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Francis urges dialogue on Bolivia sea dispute

July 9, 2015

On a visit to the city of La Paz, Pope Francis has called for dialogue between Chile and Bolivia over a long-running border dispute. His time in the city, among the highest on Earth, was limited on medical grounds.

Papst Franziskus in Bolivien
Image: Reuters

Francis landed in La Paz early on Wednesday evening, welcomed by choirs who sang in the indigenous Aymara language.

He was met by Bolivian President Evo Morales, a champion of Latin America's radical left and Bolivia's first indigenous president. Francis greeted Bolivians with a message of inclusion, continuing the central theme of his three-nation tour of South America.

He praised the country for taking important steps to make its poor and indigenous less marginalized. Bolivia is South America's poorest nation.

Morales handed Francis - whose language often echoes that of the leftist Liberation Theology movement - two politically-charged gifts. One was a crucifix carved into a Communist hammer and sickle. The other was a copy of "The Book of the Sea," - about the loss of Bolivia's access to the sea in the War of the Pacific with Peru between 1879 and 1883.

'Raise bridges, not walls'

In a speech to civil authorities in La Paz later, Francis urged countries to improve diplomatic relations "in order to avoid conflicts between sister peoples and advance frank and open dialogue about their problems."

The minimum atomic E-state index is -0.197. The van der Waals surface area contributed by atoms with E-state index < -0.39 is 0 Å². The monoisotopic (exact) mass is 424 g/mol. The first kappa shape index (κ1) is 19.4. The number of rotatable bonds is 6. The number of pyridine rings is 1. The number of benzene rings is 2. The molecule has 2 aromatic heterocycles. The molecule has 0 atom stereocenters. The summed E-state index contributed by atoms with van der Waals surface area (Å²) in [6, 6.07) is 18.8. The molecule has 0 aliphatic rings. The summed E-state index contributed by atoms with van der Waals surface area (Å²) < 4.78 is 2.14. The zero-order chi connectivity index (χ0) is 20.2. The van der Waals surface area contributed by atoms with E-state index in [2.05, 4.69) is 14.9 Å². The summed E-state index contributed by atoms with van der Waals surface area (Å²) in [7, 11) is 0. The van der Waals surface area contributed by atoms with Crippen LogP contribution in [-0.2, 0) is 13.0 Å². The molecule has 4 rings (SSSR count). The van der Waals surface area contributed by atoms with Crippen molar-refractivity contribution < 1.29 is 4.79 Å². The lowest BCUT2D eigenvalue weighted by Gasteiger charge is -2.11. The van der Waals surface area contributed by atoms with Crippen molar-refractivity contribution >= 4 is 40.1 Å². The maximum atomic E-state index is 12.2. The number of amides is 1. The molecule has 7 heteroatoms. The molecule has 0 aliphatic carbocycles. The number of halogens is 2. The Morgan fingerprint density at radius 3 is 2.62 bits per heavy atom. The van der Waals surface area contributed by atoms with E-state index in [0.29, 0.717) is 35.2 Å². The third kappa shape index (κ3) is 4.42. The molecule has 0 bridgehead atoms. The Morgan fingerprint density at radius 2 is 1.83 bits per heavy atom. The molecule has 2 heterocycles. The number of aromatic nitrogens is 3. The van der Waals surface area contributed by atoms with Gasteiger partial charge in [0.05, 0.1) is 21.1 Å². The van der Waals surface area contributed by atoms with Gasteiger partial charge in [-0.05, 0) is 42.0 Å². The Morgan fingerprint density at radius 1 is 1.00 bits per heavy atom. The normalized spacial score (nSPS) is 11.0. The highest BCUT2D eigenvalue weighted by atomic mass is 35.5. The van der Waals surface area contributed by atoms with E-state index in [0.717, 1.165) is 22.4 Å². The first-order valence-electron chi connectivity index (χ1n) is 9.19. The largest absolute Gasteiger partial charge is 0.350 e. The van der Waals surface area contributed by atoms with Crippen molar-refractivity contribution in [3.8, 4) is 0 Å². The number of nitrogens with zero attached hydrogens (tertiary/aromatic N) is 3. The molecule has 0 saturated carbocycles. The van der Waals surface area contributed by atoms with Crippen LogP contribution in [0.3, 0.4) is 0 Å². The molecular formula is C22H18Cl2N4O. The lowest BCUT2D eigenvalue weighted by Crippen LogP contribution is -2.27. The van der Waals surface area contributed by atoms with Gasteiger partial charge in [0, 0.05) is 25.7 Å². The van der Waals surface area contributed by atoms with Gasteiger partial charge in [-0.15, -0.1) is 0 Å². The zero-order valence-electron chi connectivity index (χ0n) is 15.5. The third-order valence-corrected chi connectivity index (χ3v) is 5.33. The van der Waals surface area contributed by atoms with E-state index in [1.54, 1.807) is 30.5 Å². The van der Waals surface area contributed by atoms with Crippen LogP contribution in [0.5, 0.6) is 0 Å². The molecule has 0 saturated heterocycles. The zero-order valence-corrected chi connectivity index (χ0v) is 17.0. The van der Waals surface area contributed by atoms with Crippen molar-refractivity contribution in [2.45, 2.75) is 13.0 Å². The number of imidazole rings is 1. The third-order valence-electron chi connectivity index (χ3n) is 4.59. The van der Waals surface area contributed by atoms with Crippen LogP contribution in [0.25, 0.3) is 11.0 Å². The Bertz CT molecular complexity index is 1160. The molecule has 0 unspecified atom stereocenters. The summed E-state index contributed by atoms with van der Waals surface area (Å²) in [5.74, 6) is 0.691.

"I'm thinking about the sea here," said the pope, referring to the ongoing dispute between the two countries which is set to be ruled upon by the International Court of Justice by the end of the year. "Dialogue is indispensable. Instead of raising walls, we need to be building bridges."

Short stay at altitude

Although the pope had praised Bolivia earlier, he also denounced a pervasive "atmosphere of inequality," and lamented that welcome economic growth had "opened the door to corruption."

With La Paz standing more than 4,000 meters (13,000 feet) above sea level, extra oxygen tanks were on hand for Francis, who lost a lung during his youth.

Aboard the flight from Ecuador, where the Argentine pope began his "homecoming" tour to South America, Francis was said to have drunk a tea made of a mix of coca leaves, chamomile and anise seeds to ward off the effects of altitude.

However, medical considerations meant that the pontiff's time in La Paz was limited to four hours, before he flew on to Santa Cruz in Bolivia's central lowlands, for a two-day stay.

rc/jr (AFP, AP, Reuters)